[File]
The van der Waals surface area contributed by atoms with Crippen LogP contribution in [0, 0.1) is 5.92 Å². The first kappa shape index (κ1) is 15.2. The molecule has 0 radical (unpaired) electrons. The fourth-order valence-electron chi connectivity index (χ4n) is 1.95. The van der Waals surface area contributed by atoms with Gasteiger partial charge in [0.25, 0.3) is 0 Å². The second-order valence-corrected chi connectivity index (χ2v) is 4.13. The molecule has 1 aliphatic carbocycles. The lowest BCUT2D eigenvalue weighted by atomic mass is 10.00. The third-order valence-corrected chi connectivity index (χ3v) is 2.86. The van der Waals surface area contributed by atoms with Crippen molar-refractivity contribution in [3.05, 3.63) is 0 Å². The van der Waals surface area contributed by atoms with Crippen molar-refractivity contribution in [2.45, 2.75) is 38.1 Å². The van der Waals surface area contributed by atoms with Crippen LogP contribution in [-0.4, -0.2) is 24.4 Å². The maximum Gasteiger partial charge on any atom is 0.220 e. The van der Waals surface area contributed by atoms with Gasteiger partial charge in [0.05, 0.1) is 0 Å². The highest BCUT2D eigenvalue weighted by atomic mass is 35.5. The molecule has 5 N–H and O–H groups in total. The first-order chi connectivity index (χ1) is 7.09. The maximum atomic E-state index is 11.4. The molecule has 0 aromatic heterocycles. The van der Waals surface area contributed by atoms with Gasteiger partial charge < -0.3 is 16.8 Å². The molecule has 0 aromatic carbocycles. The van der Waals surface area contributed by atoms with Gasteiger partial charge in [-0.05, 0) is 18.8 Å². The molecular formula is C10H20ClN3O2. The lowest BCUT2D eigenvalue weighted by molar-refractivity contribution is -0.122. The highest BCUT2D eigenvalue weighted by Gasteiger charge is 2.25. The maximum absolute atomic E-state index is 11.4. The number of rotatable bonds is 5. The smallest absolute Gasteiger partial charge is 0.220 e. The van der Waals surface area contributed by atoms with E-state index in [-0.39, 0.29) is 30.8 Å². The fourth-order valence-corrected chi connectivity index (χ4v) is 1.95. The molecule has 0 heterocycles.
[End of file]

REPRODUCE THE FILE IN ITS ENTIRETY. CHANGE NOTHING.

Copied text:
The van der Waals surface area contributed by atoms with Crippen LogP contribution in [0, 0.1) is 5.92 Å². The first kappa shape index (κ1) is 15.2. The molecule has 0 radical (unpaired) electrons. The fourth-order valence-electron chi connectivity index (χ4n) is 1.95. The van der Waals surface area contributed by atoms with Gasteiger partial charge in [0.25, 0.3) is 0 Å². The second-order valence-corrected chi connectivity index (χ2v) is 4.13. The molecule has 1 aliphatic carbocycles. The lowest BCUT2D eigenvalue weighted by atomic mass is 10.00. The third-order valence-corrected chi connectivity index (χ3v) is 2.86. The van der Waals surface area contributed by atoms with Crippen molar-refractivity contribution in [3.05, 3.63) is 0 Å². The van der Waals surface area contributed by atoms with Crippen molar-refractivity contribution in [2.45, 2.75) is 38.1 Å². The van der Waals surface area contributed by atoms with Crippen LogP contribution in [-0.4, -0.2) is 24.4 Å². The maximum Gasteiger partial charge on any atom is 0.220 e. The van der Waals surface area contributed by atoms with Gasteiger partial charge in [0.05, 0.1) is 0 Å². The highest BCUT2D eigenvalue weighted by atomic mass is 35.5. The molecule has 5 N–H and O–H groups in total. The first-order chi connectivity index (χ1) is 7.09. The maximum atomic E-state index is 11.4. The molecule has 0 aromatic heterocycles. The van der Waals surface area contributed by atoms with Gasteiger partial charge < -0.3 is 16.8 Å². The molecule has 0 aromatic carbocycles. The van der Waals surface area contributed by atoms with Gasteiger partial charge in [-0.05, 0) is 18.8 Å². The molecular formula is C10H20ClN3O2. The lowest BCUT2D eigenvalue weighted by molar-refractivity contribution is -0.122. The highest BCUT2D eigenvalue weighted by Gasteiger charge is 2.25. The maximum absolute atomic E-state index is 11.4. The number of rotatable bonds is 5. The smallest absolute Gasteiger partial charge is 0.220 e. The van der Waals surface area contributed by atoms with E-state index in [-0.39, 0.29) is 30.8 Å². The fourth-order valence-corrected chi connectivity index (χ4v) is 1.95. The molecule has 0 heterocycles.